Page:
- After breaking down in Cambridge, John Devlin began drawing the place.
"I'd read about it---the Bloomsbury Group, Tennyson, people who had studied there and famous people who had been there---and it never seemed like I would actually go there," he says. "It was a dream come true, almost overwhelming in a way, because there's so much culture and so many famous people have lived there and studied there. What's little old me from Halifax, Nova Scotia doing in Cambridge?
"In the winter, the days were short---not like in Nova Scotia because the latitude is higher in Cambridge than it is in Halifax; I find it kind of depressing in winter," he says. "But then in the spring, you have wallflowers, you have daffodils, you have crocuses, snowdrops, all these bulbs. It's just like a garden of Eden of flowers."
Though he was enamoured with the city, Devlin had trouble with his work. "I'd just become a Catholic, and I'd only a few years beforehand decided to become a priest, so there were a lot of changes in my life, which was a lot to deal with all of a sudden," he says. At the end of his first year, he "kind of cracked. Flipped out." He returned home to recover, but it was decided by James Martin Hayes, the Catholic Archbishop Emeritus of Halifax, who'd funded Devlin's studies, that it was a risk to send him back.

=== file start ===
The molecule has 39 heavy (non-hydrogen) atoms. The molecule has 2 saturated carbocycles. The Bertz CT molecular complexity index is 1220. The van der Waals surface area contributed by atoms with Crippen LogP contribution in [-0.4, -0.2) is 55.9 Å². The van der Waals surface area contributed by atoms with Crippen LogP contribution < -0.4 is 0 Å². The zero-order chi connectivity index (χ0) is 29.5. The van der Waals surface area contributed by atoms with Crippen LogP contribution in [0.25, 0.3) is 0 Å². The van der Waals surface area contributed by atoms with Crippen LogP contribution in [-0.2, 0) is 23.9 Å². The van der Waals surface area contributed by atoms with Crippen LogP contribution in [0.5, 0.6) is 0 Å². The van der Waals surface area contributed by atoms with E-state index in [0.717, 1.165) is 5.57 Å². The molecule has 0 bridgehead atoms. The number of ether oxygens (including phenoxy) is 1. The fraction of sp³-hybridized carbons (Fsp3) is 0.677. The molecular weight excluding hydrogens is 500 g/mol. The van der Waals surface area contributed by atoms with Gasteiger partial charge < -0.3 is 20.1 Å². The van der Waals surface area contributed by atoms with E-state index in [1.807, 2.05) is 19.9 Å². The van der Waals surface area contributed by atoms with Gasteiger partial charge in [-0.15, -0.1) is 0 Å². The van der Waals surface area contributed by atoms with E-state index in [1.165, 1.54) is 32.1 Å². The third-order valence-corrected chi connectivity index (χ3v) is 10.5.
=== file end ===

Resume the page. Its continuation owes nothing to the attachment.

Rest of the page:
Several times, from 1984 to 1989, he stopped taking his medication, and then he turned to art. Often in the margins of books, he drew architectural elements inspired by Cambridge ---staircases, gates, buildings---in "Crayola crayon, markers and Laurentian coloured pencils." He assembled them into 8.5-inch by 11-inch collages, 365 of them. (Number 366 was recently completed and slotted into a binder called The Book of Leap Year.)
"I don't know what it means---like these staircases"---he points, tracing---"winding staircases, I was obsessed with staircases going to the centre of the earth. And what would happen when three, four staircases met at the centre of the earth? Bizarre, kind of chaotic, manic, psychotic ideas like that."
Last June, there was an exhibition of Devlin's collages in England. Two of its visitors, designer Dylan Spencer-Davidson and editor Lizzie Alice Robinson, have produced a book of 30 of Devlin's collages he's named Nova Cantabrigiensis (published by Island Editions, it can be purchased online at www.novacantabrigiensis.ca or for $20 at the launch, $22 afterwards at the Eyelevel bookshop)---"Latin for New Cambridge, and it's a combination of Nova Scotia and Cambridge"---which will be launched on Saturday at Eyelevel as part of Outside Inside, featuring work from 19 members of Creative Spirit East, an outsider artists' collective based at the Veith Street Gallery.
Devlin draws less these days, "because I'm not as sick as I used to be. It's a give and take---as you get better, the inspiration dries up. If you want to be sick you can produce this sort of stuff forever."
A show like Outside Inside, says Devlin, is above all a "testimony of the usefulness of art therapy, and helping people who are having difficulties, any kind of difficulties--- whether it's mental illness or physical illness or a crisis in their life---buy some paper and start drawing."